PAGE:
Not every item found through Creative Commons is under an attribution license, so it’s important to check. Some have all rights reserved (meaning they can’t be used without explicit permission obtained from the artist), and some are in the public domain, meaning no one owns the copyright and anyone can download and use them for any purpose. It isn’t necessary to “cite” public domain works, but I usually do, just so there’s no question regarding copyright. I use the same format used for Creative Commons attributions but with a link to Public Domain Mark 1.0: http://creativecommons.org/publicdomain/mark/1.0/

Although it isn’t required, I do the same for Microsoft Word ClipArt, with a link to that license: http://windows.microsoft.com/en-us/windows-live/microsoft-services-agreement

It only takes a moment, and I’m a fan of proactive versus reactive. If questioned (as happened recently with a book trailer), it’s nice to have information in hand in order to quickly resolve any issues that might arise.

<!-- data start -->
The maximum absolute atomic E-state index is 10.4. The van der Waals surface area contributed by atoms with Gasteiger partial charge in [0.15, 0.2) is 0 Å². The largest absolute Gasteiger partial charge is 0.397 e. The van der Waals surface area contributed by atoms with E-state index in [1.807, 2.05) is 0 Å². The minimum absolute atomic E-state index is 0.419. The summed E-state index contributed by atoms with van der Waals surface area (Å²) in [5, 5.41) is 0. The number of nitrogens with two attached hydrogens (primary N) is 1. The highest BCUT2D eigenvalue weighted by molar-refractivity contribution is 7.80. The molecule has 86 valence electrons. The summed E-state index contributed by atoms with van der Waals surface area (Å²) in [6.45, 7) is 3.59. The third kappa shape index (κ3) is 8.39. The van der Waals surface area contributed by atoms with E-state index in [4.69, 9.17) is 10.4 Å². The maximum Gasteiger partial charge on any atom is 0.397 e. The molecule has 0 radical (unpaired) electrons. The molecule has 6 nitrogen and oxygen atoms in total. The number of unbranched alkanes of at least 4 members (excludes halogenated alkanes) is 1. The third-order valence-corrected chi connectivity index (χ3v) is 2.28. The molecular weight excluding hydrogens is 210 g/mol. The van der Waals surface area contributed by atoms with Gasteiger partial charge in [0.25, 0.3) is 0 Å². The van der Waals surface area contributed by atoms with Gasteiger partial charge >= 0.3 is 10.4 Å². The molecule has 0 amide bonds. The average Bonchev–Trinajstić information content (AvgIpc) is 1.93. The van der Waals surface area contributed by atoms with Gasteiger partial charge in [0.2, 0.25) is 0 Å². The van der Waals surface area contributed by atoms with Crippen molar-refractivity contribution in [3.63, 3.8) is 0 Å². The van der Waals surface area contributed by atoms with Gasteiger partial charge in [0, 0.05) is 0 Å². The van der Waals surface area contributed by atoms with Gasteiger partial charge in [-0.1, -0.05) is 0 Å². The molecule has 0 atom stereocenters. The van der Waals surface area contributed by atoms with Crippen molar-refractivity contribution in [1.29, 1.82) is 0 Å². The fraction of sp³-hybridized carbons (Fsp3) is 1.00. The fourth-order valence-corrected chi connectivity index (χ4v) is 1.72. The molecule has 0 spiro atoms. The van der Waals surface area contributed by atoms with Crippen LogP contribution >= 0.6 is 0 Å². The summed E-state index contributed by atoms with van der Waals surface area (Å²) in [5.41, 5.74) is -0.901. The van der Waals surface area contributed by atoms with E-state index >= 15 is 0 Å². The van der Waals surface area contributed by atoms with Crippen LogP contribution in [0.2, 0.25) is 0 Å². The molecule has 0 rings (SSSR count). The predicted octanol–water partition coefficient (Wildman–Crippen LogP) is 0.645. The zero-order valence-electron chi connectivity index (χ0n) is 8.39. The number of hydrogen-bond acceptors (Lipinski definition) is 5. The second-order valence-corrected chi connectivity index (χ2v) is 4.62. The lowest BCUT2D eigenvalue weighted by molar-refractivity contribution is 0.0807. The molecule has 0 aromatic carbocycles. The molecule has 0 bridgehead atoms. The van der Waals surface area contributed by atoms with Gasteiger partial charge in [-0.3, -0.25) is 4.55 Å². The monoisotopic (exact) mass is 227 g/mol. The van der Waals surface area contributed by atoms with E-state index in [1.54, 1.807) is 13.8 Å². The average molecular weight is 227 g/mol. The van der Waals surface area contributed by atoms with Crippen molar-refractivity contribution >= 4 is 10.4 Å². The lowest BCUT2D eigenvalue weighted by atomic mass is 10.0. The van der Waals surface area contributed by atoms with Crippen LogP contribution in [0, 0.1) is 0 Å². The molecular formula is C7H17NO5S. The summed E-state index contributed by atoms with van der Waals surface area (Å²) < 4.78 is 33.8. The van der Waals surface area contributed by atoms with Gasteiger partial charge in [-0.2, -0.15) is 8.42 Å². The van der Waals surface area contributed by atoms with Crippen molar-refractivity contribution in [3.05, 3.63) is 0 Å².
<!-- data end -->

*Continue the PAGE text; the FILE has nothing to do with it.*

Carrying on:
Author: Melinda Clayton

Melinda Clayton is the author of the Cedar Hollow series, as well as a self-publishing guide. Clayton has published numerous articles and short stories in various print and online magazines. She has an Ed.D. in Special Education Administration and is a licensed psychotherapist in the states of Florida and Colorado. Lear more about Melinda at her Amazon author page

23 thoughts on “If it says free, can’t I use it?”

  1. nice idea about giving credit re any usage, just in case; and even though i only use my own images, gonna bookmark this, very handy info, and who knows when i may need to augment 😉 thanks melinda!